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“These are projects that have 10 years of work behind them that are jeopardized by personnel not being there to monitor them,” Westphal says. “Morale was already low within the Park Service and is continuing to decline. We are just in a holding pattern and trying to figure out how we are going to address the backlog of work.”

Non-federal agencies are also feeling the pinch. The planned expansion of Imjin Parkway to four lanes, a project that’s been in the works for years, has stalled: Before it can move forward, its environmental review needs a sign-off from the U.S. Fish and Wildlife Service, a process that has halted.

“The shutdown is costing us all in terms of how fast we get projects done, and how much service we can put out to the public,” says Debbie Hale, executive director of the Transportation Agency for Monterey County, adding that the project will likely get delayed six months and not begin until spring 2020.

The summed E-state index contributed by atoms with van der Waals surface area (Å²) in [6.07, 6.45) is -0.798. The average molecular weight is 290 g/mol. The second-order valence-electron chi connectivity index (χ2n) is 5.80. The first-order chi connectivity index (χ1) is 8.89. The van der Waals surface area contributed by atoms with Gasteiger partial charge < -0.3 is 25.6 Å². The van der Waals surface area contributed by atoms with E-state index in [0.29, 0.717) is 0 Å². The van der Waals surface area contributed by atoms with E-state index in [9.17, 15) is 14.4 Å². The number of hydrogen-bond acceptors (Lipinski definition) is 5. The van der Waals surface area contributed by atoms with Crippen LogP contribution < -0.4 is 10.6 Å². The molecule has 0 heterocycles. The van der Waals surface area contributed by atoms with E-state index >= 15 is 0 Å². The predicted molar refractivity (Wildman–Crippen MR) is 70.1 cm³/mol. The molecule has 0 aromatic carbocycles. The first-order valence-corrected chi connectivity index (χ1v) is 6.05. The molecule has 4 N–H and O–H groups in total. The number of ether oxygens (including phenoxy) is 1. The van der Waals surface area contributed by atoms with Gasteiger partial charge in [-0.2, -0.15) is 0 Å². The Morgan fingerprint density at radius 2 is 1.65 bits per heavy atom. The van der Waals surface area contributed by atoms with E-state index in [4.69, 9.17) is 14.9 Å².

It’s an example of how far-reaching the impacts of the shutdown are, and that’s just one project – the pain for Monterey-Salinas Transit could be much greater.

“We’re in uncharted territory,” MST General Manager Carl Sedoryk says. “We’re plugging the holes as fast as we can, and we’re taking on water.”

Typically, Sedoryk says, the agency is reimbursed money it’s owed from the federal government in December – after a federal budget is approved in October – but that now, it appears MST won’t get the approximately $8 million until spring, and will have to burn cash reserves in the meantime.

There’s also additional federal funding in limbo – Sedoryk estimates it’s $14.5 million all told – that could lead to a reduction of services. “It’s a mess,” Sedoryk says.

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Sara Rubin loves long public meetings, red pens and reading (on newsprint). She has been editor of the Monterey County Weekly since 2016, and has been on staff since 2010.